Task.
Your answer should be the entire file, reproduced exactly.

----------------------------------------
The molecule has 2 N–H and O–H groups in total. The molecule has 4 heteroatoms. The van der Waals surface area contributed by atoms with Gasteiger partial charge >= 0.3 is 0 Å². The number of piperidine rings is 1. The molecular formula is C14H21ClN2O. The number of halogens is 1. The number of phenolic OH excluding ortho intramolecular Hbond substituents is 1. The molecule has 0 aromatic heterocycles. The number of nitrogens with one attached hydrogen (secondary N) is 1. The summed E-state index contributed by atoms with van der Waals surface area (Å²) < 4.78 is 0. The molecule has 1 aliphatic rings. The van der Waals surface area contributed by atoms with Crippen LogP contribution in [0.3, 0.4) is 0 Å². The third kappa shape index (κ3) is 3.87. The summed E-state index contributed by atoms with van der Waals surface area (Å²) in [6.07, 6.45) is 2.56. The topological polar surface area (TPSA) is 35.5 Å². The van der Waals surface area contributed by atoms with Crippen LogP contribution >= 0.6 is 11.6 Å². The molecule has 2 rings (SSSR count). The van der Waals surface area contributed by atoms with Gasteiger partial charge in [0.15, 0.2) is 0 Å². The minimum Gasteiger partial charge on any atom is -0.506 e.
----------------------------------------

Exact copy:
The molecule has 2 N–H and O–H groups in total. The molecule has 4 heteroatoms. The van der Waals surface area contributed by atoms with Gasteiger partial charge >= 0.3 is 0 Å². The number of piperidine rings is 1. The molecular formula is C14H21ClN2O. The number of halogens is 1. The number of phenolic OH excluding ortho intramolecular Hbond substituents is 1. The molecule has 0 aromatic heterocycles. The number of nitrogens with one attached hydrogen (secondary N) is 1. The summed E-state index contributed by atoms with van der Waals surface area (Å²) < 4.78 is 0. The molecule has 1 aliphatic rings. The van der Waals surface area contributed by atoms with Crippen LogP contribution in [0.3, 0.4) is 0 Å². The third kappa shape index (κ3) is 3.87. The summed E-state index contributed by atoms with van der Waals surface area (Å²) in [6.07, 6.45) is 2.56. The topological polar surface area (TPSA) is 35.5 Å². The van der Waals surface area contributed by atoms with Crippen LogP contribution >= 0.6 is 11.6 Å². The molecule has 2 rings (SSSR count). The van der Waals surface area contributed by atoms with Gasteiger partial charge in [0.15, 0.2) is 0 Å². The minimum Gasteiger partial charge on any atom is -0.506 e.